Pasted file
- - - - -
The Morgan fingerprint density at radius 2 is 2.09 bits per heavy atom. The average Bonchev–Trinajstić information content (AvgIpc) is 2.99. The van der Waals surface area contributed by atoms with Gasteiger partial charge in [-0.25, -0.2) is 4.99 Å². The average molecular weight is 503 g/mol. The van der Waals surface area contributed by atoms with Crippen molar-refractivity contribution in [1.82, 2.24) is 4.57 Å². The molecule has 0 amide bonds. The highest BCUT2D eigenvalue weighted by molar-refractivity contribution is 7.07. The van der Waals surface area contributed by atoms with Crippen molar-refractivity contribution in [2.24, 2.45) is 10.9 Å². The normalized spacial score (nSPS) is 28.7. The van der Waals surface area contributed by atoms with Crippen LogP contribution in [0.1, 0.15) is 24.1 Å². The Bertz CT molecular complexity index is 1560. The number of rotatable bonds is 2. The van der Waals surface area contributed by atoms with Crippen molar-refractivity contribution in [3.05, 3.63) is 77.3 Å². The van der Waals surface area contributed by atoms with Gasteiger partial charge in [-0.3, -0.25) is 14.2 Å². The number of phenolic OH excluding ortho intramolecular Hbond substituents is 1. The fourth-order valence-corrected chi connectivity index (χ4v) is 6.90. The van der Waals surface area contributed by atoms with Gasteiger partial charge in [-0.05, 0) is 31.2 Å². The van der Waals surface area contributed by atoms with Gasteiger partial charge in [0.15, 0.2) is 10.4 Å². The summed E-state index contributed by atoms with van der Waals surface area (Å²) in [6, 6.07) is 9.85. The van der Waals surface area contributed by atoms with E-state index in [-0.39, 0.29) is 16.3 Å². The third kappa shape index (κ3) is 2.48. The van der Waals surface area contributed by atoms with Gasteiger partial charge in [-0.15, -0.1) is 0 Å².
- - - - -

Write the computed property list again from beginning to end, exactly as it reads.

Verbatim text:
The Morgan fingerprint density at radius 2 is 2.09 bits per heavy atom. The average Bonchev–Trinajstić information content (AvgIpc) is 2.99. The van der Waals surface area contributed by atoms with Gasteiger partial charge in [-0.25, -0.2) is 4.99 Å². The average molecular weight is 503 g/mol. The van der Waals surface area contributed by atoms with Crippen molar-refractivity contribution in [1.82, 2.24) is 4.57 Å². The molecule has 0 amide bonds. The highest BCUT2D eigenvalue weighted by molar-refractivity contribution is 7.07. The van der Waals surface area contributed by atoms with Crippen molar-refractivity contribution in [2.24, 2.45) is 10.9 Å². The normalized spacial score (nSPS) is 28.7. The van der Waals surface area contributed by atoms with Crippen LogP contribution in [0.1, 0.15) is 24.1 Å². The Bertz CT molecular complexity index is 1560. The number of rotatable bonds is 2. The van der Waals surface area contributed by atoms with Crippen molar-refractivity contribution in [3.05, 3.63) is 77.3 Å². The van der Waals surface area contributed by atoms with Gasteiger partial charge in [-0.3, -0.25) is 14.2 Å². The number of phenolic OH excluding ortho intramolecular Hbond substituents is 1. The fourth-order valence-corrected chi connectivity index (χ4v) is 6.90. The van der Waals surface area contributed by atoms with Gasteiger partial charge in [-0.05, 0) is 31.2 Å². The van der Waals surface area contributed by atoms with Gasteiger partial charge in [0.15, 0.2) is 10.4 Å². The summed E-state index contributed by atoms with van der Waals surface area (Å²) in [6, 6.07) is 9.85. The van der Waals surface area contributed by atoms with E-state index in [-0.39, 0.29) is 16.3 Å². The third kappa shape index (κ3) is 2.48. The van der Waals surface area contributed by atoms with Gasteiger partial charge in [-0.15, -0.1) is 0 Å².